As a player, I always had an obligation to produce in any way I could for the team. We won as a team, and we lost as a team. Undoubtedly, I was fortunate enough to achieve some significant individual goals during my career. However, my shining accomplishment was being a part of the 1986 World Series Championship Mets, for which I will be forever appreciative. Moreover, I am greatly appreciative for the fan support I received both in New York and Philly.

As I have mentioned previously in my column, I am greatly appreciative to

TheStreet.com

for allowing me the vehicle to share my insight with you. Fridays are reserved for answering a few of the hundreds of emails I receive on a weekly basis. Some are not very complimentary; others are incredibly flattering. Regardless, I am deeply appreciative of your support.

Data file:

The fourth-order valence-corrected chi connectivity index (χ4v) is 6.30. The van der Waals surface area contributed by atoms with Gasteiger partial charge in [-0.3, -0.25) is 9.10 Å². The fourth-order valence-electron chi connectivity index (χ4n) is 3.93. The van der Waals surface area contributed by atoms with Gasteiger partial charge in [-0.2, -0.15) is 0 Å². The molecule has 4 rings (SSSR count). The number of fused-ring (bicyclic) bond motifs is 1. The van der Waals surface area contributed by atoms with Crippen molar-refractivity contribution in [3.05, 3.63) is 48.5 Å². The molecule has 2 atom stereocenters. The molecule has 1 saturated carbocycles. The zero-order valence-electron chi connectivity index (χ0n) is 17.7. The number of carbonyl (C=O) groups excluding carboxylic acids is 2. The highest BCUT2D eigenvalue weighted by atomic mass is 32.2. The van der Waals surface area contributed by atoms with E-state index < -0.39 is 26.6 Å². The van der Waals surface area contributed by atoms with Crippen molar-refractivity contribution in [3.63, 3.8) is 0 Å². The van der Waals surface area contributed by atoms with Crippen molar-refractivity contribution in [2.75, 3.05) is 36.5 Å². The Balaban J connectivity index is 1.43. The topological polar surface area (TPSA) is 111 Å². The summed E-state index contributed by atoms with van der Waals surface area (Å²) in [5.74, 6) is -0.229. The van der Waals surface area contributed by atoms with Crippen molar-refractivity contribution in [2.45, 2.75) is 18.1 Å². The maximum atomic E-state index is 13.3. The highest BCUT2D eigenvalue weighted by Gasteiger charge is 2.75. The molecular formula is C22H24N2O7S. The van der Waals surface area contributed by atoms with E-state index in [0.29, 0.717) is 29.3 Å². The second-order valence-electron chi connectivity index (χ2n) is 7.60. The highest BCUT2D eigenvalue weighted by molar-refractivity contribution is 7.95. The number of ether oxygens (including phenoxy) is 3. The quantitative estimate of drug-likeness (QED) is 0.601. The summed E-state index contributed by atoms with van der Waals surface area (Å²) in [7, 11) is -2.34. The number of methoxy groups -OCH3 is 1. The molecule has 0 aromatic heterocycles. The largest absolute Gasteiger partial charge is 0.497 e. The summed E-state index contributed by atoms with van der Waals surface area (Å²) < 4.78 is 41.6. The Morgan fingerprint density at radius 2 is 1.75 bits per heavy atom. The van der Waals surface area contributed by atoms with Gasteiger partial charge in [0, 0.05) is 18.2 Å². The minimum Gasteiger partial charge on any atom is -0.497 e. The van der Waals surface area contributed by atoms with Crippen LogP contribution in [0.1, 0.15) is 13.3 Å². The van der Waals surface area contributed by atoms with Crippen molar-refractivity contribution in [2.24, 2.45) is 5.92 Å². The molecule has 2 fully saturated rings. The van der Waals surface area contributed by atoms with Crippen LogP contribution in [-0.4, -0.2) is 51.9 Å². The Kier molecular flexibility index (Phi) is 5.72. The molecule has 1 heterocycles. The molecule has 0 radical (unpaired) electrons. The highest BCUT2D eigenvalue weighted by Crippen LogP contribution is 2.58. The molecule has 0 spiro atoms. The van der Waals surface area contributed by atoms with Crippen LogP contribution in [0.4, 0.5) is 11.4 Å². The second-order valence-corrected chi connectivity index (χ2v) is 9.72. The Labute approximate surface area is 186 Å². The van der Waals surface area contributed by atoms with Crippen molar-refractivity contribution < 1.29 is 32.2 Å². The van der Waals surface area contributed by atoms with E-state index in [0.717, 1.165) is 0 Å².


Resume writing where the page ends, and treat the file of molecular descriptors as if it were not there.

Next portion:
Now, to your letters.

I'm a big fan of your articles, and was glad to see you come back afterthe hiatus last year.A question about your score card. I have only just started back on your articles in the last week or so, so maybe I have not seen the answer to this yet, but I don't see any list of "losers" in your score card. Is that because you haven't experienced one yet or are you not listing these? If the former, then wow! If the latter, it would be very beneficial to see this included in your score card. -- Tony

Tony,